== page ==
Defining Women's Health, Sex and Gender
Originally, the notion of “women’s health” was synonymous with issues relating to childbearing, breast health and menopause. This concept has evolved in the past decade to include more than reproductive issues. Women’s health now depends upon complex interactions between biology, behavior and the environment.
Sex- and gender-specific medicine is a relatively new science defined as the study of the differences in men and women and how they experience health and disease. “Sex” refers to biological differences between men and women such as chromosomes (XX or XY). “Gender” refers to the different roles and values men and women have in society. Every cell in the human body has a sex. Sex and gender are both critical variables that affect health and illness and are often integrated. The Institute of Medicine has drawn attention to the need for creating a sex and gender focus in medicine and has stated that utilizing a “gender lens” when caring for patients has the opportunity to change medical practice.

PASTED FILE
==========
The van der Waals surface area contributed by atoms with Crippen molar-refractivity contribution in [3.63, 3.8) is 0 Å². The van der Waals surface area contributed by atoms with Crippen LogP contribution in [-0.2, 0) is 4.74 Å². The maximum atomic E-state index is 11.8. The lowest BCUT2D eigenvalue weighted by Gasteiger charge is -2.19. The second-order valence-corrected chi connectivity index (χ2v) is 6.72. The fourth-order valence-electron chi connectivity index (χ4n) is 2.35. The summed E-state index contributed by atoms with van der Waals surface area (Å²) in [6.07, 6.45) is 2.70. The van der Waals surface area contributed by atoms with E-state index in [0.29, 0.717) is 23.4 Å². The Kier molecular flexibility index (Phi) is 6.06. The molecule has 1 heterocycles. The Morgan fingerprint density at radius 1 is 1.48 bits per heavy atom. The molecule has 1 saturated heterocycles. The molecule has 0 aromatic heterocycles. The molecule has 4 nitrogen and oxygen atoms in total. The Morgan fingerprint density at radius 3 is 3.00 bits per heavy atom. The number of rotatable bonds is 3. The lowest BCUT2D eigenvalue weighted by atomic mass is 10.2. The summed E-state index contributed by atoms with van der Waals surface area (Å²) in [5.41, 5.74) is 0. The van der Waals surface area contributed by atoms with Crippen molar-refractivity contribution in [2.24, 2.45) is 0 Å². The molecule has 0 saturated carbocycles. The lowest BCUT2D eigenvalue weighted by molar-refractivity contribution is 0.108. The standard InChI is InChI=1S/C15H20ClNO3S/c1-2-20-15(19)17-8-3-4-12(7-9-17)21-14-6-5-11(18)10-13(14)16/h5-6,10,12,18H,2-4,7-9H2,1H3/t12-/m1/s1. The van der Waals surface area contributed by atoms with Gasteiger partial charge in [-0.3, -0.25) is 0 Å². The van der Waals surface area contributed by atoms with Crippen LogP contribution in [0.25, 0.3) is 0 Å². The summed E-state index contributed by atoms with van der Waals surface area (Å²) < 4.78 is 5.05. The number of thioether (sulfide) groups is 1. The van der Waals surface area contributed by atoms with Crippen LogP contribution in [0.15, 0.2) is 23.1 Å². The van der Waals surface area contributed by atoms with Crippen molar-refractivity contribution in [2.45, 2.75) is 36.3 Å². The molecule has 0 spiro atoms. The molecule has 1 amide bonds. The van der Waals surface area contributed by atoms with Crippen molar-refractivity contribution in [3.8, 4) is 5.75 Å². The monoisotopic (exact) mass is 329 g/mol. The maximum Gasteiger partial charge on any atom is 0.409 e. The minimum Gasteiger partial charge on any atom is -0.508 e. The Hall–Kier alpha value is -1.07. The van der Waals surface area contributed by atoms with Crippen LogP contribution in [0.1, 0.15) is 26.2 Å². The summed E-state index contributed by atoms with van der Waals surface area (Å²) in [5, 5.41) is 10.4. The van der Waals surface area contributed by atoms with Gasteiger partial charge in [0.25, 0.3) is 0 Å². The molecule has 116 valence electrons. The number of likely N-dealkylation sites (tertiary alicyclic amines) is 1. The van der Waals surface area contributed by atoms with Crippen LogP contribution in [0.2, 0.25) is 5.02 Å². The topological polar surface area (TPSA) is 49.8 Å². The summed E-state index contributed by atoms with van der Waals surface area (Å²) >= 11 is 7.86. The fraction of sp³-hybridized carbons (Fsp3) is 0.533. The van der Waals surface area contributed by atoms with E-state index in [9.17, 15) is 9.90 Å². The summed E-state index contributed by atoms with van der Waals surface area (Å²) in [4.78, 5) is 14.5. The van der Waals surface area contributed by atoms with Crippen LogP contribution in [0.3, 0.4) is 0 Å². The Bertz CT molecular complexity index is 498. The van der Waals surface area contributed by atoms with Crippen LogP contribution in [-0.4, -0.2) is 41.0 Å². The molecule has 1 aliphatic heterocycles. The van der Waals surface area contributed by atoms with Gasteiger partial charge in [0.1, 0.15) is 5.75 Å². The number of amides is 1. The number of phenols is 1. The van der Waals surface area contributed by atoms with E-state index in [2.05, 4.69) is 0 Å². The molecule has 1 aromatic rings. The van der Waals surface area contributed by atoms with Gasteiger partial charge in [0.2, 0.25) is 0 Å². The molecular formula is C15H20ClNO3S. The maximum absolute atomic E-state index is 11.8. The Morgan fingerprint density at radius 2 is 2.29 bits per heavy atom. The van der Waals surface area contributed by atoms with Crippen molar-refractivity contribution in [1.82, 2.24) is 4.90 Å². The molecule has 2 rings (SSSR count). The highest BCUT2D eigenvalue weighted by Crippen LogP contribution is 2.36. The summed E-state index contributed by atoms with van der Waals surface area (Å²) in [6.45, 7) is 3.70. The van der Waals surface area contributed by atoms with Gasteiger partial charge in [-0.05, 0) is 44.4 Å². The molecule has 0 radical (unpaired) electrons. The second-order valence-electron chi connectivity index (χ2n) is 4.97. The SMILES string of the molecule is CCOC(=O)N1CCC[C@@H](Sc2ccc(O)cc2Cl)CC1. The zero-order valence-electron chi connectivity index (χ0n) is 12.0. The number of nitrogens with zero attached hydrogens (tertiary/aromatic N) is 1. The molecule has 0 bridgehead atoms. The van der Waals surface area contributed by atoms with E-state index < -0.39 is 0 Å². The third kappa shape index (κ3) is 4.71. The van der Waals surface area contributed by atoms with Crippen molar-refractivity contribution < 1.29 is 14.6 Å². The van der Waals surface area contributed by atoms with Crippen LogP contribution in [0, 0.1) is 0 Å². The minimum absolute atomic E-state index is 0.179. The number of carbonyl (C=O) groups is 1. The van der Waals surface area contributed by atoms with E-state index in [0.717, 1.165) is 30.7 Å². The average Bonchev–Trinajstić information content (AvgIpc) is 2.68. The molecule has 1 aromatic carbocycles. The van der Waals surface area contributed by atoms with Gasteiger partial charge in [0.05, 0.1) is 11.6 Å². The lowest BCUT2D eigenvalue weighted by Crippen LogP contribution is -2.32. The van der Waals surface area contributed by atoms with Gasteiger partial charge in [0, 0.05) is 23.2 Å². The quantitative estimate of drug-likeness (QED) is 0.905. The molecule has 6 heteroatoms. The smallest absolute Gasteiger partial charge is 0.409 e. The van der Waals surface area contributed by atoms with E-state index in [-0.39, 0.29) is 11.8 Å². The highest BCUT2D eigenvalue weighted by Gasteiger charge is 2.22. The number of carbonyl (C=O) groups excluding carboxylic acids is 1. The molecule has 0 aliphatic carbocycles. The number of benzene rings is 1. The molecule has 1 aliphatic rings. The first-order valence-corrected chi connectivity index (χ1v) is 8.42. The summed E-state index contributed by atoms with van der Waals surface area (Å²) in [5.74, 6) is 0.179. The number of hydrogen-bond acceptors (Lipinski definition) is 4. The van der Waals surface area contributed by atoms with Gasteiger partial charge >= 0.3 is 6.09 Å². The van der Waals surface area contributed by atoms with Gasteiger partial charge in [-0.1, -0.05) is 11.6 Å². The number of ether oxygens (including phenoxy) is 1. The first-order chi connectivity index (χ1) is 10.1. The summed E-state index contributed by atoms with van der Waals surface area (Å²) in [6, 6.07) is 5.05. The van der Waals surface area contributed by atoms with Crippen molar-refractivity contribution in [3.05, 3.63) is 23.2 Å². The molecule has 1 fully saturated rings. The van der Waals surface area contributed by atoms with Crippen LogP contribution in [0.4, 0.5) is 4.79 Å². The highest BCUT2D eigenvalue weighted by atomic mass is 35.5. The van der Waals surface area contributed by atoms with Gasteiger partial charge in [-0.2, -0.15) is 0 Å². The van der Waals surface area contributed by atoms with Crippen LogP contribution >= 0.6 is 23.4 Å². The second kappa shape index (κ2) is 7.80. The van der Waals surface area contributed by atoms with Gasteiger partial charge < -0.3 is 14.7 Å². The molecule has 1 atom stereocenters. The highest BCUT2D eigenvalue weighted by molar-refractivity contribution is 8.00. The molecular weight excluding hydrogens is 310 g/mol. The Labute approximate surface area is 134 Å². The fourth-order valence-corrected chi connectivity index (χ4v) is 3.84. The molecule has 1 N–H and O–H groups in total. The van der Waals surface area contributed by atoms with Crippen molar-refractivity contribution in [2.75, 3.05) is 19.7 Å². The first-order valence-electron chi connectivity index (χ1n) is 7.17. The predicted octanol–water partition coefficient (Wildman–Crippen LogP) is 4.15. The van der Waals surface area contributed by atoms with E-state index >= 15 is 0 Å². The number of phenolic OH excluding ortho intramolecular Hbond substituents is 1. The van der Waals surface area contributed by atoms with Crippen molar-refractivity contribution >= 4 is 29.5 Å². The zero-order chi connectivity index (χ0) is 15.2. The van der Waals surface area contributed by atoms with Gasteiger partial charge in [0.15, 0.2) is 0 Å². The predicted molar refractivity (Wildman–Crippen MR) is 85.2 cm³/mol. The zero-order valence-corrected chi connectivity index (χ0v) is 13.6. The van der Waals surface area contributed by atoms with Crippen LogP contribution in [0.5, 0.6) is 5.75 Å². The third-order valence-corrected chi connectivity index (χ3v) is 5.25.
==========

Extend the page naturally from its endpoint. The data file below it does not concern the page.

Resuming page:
The department of emergency medicine at The Warren Alpert Medical School at Brown University developed a division of sex and gender in emergency medicine (SGEM) (formerly Women's Health in Emergency Care) which aims to advance and promote sex and gender-specific research and medical care as they relate to medical emergencies.
The emergency departments at Rhode Island, The Miriam and Hasbro Children’s hospitals have become a primary point of contact for patients in Rhode Island and the surrounding areas providing advanced acute medical care. Together, they represent the perfect setting to embrace the concept that differences between females and males will ultimately improve the precision and quality of healthcare for everyone.
To learn more about the national sex and gender approach to medical education, visit SGWHC.org. The Sex and Gender Women's Health Collaborative (SGWHC) is a partnership of leading women's health and gender specific medicine organizations designed to raise awareness and improve medical education by promoting the concept that "every cell has a sex."